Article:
N. Texas History from the Battle of Stone Houses to the Establishment of Fort Worth
Within a year of the Battle of Stone Houses, other Ranger companies
entered the Trinity Valley. Captains Sloan and
Journey brought their Fannin County Rangers in the spring of 1838.
In the fall, General Jonathan Dyer, commander
of the Red River County Rangers (volunteers), led his men to the Indian
village on the upper Trinity where they engaged a band of Caddos and
killed six warriors while suffering two wounded in their party. Also
in early October of 1838, eighteen of twenty-five surveyors were killed
in an Indian attack near the site of today's Dawson. Later that month,
General Thomas Jefferson Rusk coordinated a three-prong attack on the
Historian Clay Perkins states that the expedition was "weakened
by diversions to other areas and lack of food for men and horse."
Perkins continues in his book, The Fort in Fort Worth:
Mirabeau B. Lamar succeeded Sam Houston as president of the Republic
of Texas on December 10, 1838. He wanted to drive the Indians out of
Texas, and he authorized a series of expeditions to clear all the Indians
from the republic. In the summer of 1839, Texas militia drove the Cherokee
Indians from east Texas. As the Indians were pushed out of east Texas,
whites began to move into the Three Forks region. Surveyors were working
in the area by 1839. However, they were liable to being attacked and
killed at any time.
To protect whites advancing from the east, the Texas Congress voted
to establish a line of forts to defend what was then the western frontier.
The line would stretch from the Nueces River in the south to the Red
River in the north. To connect the frontier forts, a military road
would be needed. Construction of the "Military Road" began
in August 1840, when about two hundred infantrymen under Col. William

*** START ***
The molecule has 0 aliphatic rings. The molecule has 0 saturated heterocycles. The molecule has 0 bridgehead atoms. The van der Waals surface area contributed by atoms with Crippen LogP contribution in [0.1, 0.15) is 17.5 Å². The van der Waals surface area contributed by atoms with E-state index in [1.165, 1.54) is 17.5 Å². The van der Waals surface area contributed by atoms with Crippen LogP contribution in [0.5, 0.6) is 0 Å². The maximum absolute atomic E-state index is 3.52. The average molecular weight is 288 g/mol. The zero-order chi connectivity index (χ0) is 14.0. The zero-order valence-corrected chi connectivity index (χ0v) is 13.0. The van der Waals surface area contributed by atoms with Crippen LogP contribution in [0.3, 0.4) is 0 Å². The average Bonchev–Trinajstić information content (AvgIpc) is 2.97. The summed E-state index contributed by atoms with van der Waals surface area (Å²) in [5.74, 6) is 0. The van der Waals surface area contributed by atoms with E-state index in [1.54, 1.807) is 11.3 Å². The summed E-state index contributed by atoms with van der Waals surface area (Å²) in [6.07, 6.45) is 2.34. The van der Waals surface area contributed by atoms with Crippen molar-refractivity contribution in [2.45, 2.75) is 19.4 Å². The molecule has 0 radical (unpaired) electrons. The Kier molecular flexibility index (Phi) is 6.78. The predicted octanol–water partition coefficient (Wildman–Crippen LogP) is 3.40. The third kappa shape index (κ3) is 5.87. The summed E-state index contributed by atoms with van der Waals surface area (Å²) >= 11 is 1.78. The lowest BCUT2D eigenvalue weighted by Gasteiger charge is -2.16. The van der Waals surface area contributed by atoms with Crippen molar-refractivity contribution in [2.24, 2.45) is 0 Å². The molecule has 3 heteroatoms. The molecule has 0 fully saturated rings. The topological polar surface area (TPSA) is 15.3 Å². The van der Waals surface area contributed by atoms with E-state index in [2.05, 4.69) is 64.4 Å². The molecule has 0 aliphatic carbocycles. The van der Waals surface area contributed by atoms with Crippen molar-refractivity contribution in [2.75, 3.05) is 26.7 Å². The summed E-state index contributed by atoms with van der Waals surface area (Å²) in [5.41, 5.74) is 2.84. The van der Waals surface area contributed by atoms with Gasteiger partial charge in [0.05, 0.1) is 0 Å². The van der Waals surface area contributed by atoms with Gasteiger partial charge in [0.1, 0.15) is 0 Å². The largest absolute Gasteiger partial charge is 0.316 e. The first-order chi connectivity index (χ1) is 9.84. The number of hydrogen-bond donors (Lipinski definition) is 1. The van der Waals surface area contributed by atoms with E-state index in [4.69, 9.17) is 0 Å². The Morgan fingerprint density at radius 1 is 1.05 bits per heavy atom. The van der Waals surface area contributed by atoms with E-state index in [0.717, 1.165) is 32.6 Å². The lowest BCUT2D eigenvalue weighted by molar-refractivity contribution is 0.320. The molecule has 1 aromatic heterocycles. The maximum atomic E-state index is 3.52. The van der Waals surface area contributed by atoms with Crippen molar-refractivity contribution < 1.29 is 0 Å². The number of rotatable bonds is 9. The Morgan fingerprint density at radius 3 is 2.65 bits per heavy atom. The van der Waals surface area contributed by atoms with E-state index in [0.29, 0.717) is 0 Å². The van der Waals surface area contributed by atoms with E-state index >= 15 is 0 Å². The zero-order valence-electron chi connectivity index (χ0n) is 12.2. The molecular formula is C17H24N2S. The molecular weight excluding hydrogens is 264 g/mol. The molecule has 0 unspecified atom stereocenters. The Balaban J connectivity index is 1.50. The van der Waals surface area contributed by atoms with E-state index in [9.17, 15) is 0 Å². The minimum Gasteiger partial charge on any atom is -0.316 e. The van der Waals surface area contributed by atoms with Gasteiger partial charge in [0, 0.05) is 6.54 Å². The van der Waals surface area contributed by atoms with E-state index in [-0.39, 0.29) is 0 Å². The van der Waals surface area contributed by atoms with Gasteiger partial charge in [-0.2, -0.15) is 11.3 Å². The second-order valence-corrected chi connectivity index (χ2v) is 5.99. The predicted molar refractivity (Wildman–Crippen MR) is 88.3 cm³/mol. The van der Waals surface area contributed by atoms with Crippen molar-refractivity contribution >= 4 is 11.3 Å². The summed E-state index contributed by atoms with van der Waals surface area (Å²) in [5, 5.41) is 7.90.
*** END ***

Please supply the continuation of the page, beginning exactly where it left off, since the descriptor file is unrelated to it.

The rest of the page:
Cooke marched north from Austin. The expedition crossed the Brazos
at the Waco village and continued north to the Trinity, following
the approximate route of today's Interstate Highway 35 and 35 East.
They crossed the Trinity near Dallas, and made their way to the Red
River. Cooke and his men established outposts at the Cedar Springs
crossing (in today's Dallas) and on the Red River. The Red River post
(a few miles west of today's Denison) was named Fort Johnston, probably
in honor of Albert Sidney Johnston, Lamar's Secretary of War.
President Lamar's campaigns made east Texas safe for settlers, but
bankrupted the treasury. In the spring of 1841, the Texas Congress
disbanded the army. Cooke's soldiers returned to Austin for discharge.
Although the forts were abandoned, the road became an important route
for pioneers. Settlers could travel directly from Austin to the Red
River for the first time. The fight would now be left up to the local
Brigadier General Edward Hamilton Tarrant, whose men called him "Old
Hurricane", led less than one hundred men from Fort Johnston to
Village Creek, where they engaged a larger
Indian force but retreated after Captain John Denton was killed. Tarrant
returned to the battle site in July with four hundred men but found
the Indian villages had been abandoned. He ordered Major Jonathan Bird's
company to construct a fort in the area. Bird chose a spot to the north
on the Trinity near the south end of Main Street in present day Euless.
The Rangers soon abandoned the fort after discovering it was built on
land that belonged to the Peter's Colony and the major was not reimbursed
for his expenses. Settlers remained until the next summer. (More
Bird's Fort) In 1845, Isaac Spence and a partner obtained the rights